Title VII of the Civil Rights Act allows persons who object, on religious grounds, to paying union dues to give their money to a charitable organization instead.
Rawland Storm, a teacher in Wayne County's Livonia school district, is a man on a mission.
Recently he attempted to persuade his union, the Michigan Education Association (MEA), to take seriously his conscientious religious objections to having his dues support the union's ideological causes. Storm's ordeal offers hope for union members in similar circumstances.
Title VII of the Civil Rights Act allows persons who object, on religious grounds, to paying union dues to give that same money to a charitable organization instead. The provision is not restricted to employees who are bona fide members of organized religious groups, but includes those with "sincerely held religious beliefs."
Although Storm's objections were religiously based, he didn't know about Title VII. And his union wasn't about to tell him. Although they aren't required by law to inform members of their rights under Title VII, unions are notoriously derelict about informing members of their rightsas required by lawunder two U.S. Supreme Court decisions (Beck and Hudson), which protect private- and public-sector union members, respectively, from having their dues misused. Storm initially asserted his "Hudson" rights, believing this was his only course of action.
As soon as Mr. Storm learnedthrough a study offered by the Mackinac Center for Public Policythat he could assert his religious objections legally, he wrote his local union a letter offering his resignation. In addition, he declared his intention to have an amount of money equivalent to his union dues sent to a charity of his choice, which is his legal right.
Upon receipt of the letter, Storm was called before the Livonia Education Association (LEA) "Board of Reference." There, members grilled him about the sincerity of his religious faith and convictions and required that he point out his specific religious objections at all levelslocal, state, and national.
Forced to concede the legality of Storm's religious objections, the union ruled he would continue to pay $71 in dues to his local union because it espoused "no objectionable agenda." While the board did relieve him of a $580 annual payment to the National Education Association (NEA , the MEA's parent union) and the MEA, it required him to immediately send a check for this amount to the Livonia Clothing Depot, a charity, before his objection could be accepted. In other words, the union would not recognize Storm's religious objection unless he paid his contribution to an alternative charity on the spot, rather than being allowed to make payments, the same as he would if he were paying dues to the union. In addition, the board implied that Storm may be required to go through the same cumbersome "convince the union board" procedure every year, year after year.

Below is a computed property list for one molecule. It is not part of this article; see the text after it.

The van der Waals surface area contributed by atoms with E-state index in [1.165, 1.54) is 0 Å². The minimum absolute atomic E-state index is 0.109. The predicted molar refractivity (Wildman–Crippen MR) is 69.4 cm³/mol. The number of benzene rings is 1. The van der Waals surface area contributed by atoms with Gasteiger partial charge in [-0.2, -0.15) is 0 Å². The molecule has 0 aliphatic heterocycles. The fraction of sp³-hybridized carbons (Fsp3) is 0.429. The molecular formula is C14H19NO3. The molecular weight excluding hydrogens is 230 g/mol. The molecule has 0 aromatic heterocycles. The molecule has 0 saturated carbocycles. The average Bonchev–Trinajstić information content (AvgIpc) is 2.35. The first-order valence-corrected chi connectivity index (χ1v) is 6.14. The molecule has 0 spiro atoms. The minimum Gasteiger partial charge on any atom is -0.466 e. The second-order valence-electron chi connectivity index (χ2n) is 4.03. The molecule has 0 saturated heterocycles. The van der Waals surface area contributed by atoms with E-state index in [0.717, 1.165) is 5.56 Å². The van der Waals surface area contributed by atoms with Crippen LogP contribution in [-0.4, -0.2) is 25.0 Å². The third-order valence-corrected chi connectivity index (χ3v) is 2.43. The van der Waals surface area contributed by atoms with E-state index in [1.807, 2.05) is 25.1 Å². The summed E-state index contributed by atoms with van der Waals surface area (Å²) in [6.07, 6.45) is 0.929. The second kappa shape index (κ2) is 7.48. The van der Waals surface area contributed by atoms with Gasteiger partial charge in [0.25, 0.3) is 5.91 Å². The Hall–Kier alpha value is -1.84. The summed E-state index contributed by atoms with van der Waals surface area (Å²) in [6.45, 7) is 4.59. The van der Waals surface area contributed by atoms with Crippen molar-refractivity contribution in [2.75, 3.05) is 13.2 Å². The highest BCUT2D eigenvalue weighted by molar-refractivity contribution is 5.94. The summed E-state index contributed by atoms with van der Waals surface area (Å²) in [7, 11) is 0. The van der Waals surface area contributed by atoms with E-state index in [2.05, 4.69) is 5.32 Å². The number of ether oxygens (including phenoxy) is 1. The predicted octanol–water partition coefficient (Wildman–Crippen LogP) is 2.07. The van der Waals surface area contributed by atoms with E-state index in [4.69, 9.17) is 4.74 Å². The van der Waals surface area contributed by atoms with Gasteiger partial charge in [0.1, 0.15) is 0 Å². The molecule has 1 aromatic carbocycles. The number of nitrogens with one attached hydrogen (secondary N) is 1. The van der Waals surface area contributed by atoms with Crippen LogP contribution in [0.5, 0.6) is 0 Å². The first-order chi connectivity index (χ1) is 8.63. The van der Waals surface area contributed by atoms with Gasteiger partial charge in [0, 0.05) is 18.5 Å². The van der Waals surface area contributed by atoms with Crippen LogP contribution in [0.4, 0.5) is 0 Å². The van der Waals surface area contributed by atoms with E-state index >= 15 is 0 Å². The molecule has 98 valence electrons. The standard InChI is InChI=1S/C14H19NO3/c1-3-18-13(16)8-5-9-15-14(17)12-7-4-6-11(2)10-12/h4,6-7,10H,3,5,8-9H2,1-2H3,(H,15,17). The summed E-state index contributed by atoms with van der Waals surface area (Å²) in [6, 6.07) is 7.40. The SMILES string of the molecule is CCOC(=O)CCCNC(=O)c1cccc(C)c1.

It ought to be a simple matter for the union, as a membership service organization, to take the word of an honestly motivated religious objector instead of making a federal case out of every request. Tactics like these are what recently prompted the federal Equal Employment Opportunity Commission (EEOC) to prosecute the NEA and some of its affiliates in an Ohio case to stop the harassment of teachers whose sincerely held religious beliefs prevent them from supporting a union. While the federal case will take time to resolve, its results should help Michigan teachers like Rawland Storm deal with tactics their unions use to discourage them from exercising their religious freedoms.
Meanwhile, no one except Storm's local union knows whether the EEOC's prosecution in Ohio had anything to do with it, but the union has changed its poor treatment of Storm and is accommodating his financial concerns. His dues that are to go to a charity will be broken down into three equal payments throughout the year. The local union representative has further stated that one letter expressing Storm's religious beliefs as being sincere and non-changing should be all that is necessary to keep him from having to go through this whole process again.
More than likely, Storm's claim initially met resistance from the tough union bureaucracies at the state and national levels, whose edicts local unions fear to ignore. Later, the local union became willing to do what is right and fair. This may indicate a new recognition among the union higher-ups that the law gives union members a clear religious objector's option. And that would be good news for all union members.
(Former National Labor Relations Board member Robert P. Hunter is director of labor policy with the Mackinac Center for Public Policy, a research and educational institute headquartered in Midland. More information on labor law and reform is available at www.mackinac.org. Permission to reprint in whole or in part is hereby granted, provided the author and his affiliation are cited.)